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Book Composition Glossary for Self-Publishers

Book Design

Below you will find Terms and Definitions regarding the composition of a book.

Blurb: Descriptive text on a book jacket.

Body: The text or contents of a book. The pages are usually numbered sequentially and often divided into chapters.

Bold: A heavy version of a regular typeface.

Case: Uppercase letters are capital letters. Lowercase letters are small letters.

Drop Cap: An initial that is set in a large size to drop down two or more lines; that is, the first and second lines (or more as necessary) are indented to permit the initial to be dropped down, flush with the top of the first line of type. A decorative option used for the first sentence of a book or chapter.

Ellipsis Points: Spaced periods used to indicate omitted words in quoted matter: “. . .”

Flap Copy: The text you would like to appear on the front or back flaps of your dust jacket if you are printing a hardcover book.

Flush Left (or Right): Type set to line up at the left (or right).

Flush Paragraph: A paragraph with no indention.

Folio: The page number.

Font: A complete assortment of letters, numbers, punctuation marks, etc., of a given size and design.

Hanging Indent: When the first line of a paragraph juts out further left than the rest of the text.

Italic: The sloping kind of typeface used especially for emphasis or distinction and in foreign words.

Justification: Describes how the left and right edges of a block of type are arranged by the typesetter. Flush left type is even on the left margin and ragged on the right edge as a standard amount of space is used between each word and lines are allowed to end wherever, creating a “ragged” appearance. Flush right is the opposite. Justified typesetting varies the amount of space between words (and sometimes between letters) to create straight margins on both the left and right sides of a block of type.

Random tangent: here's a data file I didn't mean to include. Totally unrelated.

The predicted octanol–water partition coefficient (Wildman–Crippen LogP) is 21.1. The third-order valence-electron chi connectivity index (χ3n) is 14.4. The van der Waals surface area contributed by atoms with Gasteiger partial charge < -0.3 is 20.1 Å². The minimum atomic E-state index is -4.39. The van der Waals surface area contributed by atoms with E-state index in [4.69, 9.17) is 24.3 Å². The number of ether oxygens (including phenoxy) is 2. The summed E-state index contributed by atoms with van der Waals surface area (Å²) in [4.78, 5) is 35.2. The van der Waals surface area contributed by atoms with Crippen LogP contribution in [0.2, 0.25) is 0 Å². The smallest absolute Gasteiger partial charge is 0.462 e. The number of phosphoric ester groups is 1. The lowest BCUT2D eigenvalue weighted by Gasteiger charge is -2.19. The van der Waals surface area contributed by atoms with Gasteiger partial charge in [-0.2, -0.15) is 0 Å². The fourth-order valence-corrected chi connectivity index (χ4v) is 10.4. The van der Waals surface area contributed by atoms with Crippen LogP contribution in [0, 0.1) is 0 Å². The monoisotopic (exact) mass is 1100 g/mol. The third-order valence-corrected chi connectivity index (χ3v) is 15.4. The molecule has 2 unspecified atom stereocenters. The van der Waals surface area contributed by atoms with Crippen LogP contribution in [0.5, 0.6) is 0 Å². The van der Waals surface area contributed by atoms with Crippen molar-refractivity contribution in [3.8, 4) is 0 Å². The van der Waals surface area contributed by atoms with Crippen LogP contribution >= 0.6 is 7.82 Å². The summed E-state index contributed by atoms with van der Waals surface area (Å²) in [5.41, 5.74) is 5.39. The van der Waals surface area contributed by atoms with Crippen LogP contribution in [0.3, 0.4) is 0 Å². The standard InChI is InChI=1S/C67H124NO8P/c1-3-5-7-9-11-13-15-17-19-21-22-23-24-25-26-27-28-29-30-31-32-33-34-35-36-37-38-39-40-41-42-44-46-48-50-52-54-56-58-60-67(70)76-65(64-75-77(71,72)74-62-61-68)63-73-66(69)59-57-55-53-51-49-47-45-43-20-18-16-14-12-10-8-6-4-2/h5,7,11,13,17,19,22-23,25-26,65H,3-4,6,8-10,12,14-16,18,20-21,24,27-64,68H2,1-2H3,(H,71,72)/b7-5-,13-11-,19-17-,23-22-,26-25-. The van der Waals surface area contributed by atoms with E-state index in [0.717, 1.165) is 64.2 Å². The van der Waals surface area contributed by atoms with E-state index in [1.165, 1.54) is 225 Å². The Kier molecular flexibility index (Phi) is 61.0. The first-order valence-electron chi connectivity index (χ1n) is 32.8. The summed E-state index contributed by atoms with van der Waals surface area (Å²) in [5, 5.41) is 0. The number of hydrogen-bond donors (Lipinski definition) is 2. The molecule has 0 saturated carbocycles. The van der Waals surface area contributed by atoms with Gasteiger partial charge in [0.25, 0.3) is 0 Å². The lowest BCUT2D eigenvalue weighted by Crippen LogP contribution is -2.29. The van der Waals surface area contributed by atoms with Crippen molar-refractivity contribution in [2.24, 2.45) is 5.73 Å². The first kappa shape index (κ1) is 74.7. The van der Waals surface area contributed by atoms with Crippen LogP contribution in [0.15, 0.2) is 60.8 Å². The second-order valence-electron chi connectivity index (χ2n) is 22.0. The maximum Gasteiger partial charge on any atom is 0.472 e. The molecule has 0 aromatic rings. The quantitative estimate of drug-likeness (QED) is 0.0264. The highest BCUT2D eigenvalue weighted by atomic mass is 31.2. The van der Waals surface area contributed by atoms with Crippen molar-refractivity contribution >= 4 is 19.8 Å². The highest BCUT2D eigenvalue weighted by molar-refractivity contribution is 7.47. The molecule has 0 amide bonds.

Kern: To adjust the spacing between individual letters so that they look visually proportioned.

Leading: The space between lines of type that’s measured from one baseline to the next.

Orphan (or Widow): When the end of a paragraph or beginning of a column of text is short due to a single short word, end of a hyphenated word, or only one line of text.

Pagination: Dividing a book into pages, and the assigning of page numbers (folios) to the pages in a specific style of numbering.

Points: A typographic unit of measure used by designers when working with your interior pages and cover typography. One pica, or 12 points, equals approximately 1/6 of an inch.

Ragged Right; Ragged Left: Describes typeset copy in which word spacing is even and the lines of type align vertically along one margin but do not align along the other margin, so that one margin has a smooth edge and the other an irregular, or ragged, edge.

Reverse Type: When you print white on black, instead of black on white.

Run-Around: The term describing type set to fit around a picture or other element of the design.

Running Head/Running Feet: Page elements that show the reader where they are in the book, running heads (at the top of the page) or running feet (at the bottom of the page) can include the book title, author name, part title, chapter title, or subject headings to provide navigational help to the reader.

Safe Area: Designated by a book printer, the area that is far enough away from the trim or gutter edges to be considered “safe” within the tolerances of the printer’s manufacturing equipment.

Serif, Sans Serif: A slight projection finishing off a stroke of a letter in certain typefaces. Type designs without these flourishes are sans serif (from the French).

Signature: When printed on offset presses, books are printed in multiples of 8, 16, or 32 pages on large sheets of paper. Once the paper has been printed and folded to the size of the book, it becomes a signature. If the sheets hold 16 pages, we refer to the book as being printed in “16-page signatures.” There are no signatures for POD books as each page is printed individually.

Text: The body matter of a page or book, as distinguished from the headings.

Typesetting: Typing copy into a program and applying all the formats needed to layout the job correctly, i.e., applying the correct fonts, size, line space, width, etc.